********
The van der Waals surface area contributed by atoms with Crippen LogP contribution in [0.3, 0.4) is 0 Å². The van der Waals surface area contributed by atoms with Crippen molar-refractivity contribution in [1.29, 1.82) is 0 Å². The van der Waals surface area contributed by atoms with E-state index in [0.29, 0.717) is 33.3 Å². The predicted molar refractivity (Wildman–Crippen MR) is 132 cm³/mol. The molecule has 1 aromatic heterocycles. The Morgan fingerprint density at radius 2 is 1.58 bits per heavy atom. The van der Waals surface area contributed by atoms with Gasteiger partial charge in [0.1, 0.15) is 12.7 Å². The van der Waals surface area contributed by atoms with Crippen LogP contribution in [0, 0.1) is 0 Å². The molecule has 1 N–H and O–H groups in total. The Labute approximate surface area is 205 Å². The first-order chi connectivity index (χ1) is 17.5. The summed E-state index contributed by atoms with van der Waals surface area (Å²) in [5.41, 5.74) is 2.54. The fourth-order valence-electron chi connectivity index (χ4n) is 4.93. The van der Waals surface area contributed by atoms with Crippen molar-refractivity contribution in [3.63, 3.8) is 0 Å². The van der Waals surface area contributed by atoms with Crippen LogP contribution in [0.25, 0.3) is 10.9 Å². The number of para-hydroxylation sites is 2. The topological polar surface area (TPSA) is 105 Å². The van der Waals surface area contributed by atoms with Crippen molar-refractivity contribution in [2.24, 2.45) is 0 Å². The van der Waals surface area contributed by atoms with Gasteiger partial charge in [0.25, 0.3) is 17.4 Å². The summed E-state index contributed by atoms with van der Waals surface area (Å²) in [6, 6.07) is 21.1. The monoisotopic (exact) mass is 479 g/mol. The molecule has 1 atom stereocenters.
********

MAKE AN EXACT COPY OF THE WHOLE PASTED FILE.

The van der Waals surface area contributed by atoms with Crippen LogP contribution in [0.3, 0.4) is 0 Å². The van der Waals surface area contributed by atoms with Crippen molar-refractivity contribution in [1.29, 1.82) is 0 Å². The van der Waals surface area contributed by atoms with E-state index in [0.29, 0.717) is 33.3 Å². The predicted molar refractivity (Wildman–Crippen MR) is 132 cm³/mol. The molecule has 1 aromatic heterocycles. The Morgan fingerprint density at radius 2 is 1.58 bits per heavy atom. The van der Waals surface area contributed by atoms with Gasteiger partial charge in [0.1, 0.15) is 12.7 Å². The van der Waals surface area contributed by atoms with Crippen LogP contribution in [0, 0.1) is 0 Å². The molecule has 1 N–H and O–H groups in total. The Labute approximate surface area is 205 Å². The first-order chi connectivity index (χ1) is 17.5. The summed E-state index contributed by atoms with van der Waals surface area (Å²) in [5.41, 5.74) is 2.54. The fourth-order valence-electron chi connectivity index (χ4n) is 4.93. The van der Waals surface area contributed by atoms with Crippen molar-refractivity contribution in [3.63, 3.8) is 0 Å². The van der Waals surface area contributed by atoms with Crippen LogP contribution in [0.25, 0.3) is 10.9 Å². The number of para-hydroxylation sites is 2. The topological polar surface area (TPSA) is 105 Å². The van der Waals surface area contributed by atoms with Crippen molar-refractivity contribution in [2.24, 2.45) is 0 Å². The van der Waals surface area contributed by atoms with Gasteiger partial charge in [0.25, 0.3) is 17.4 Å². The summed E-state index contributed by atoms with van der Waals surface area (Å²) in [6, 6.07) is 21.1. The monoisotopic (exact) mass is 479 g/mol. The molecule has 1 atom stereocenters.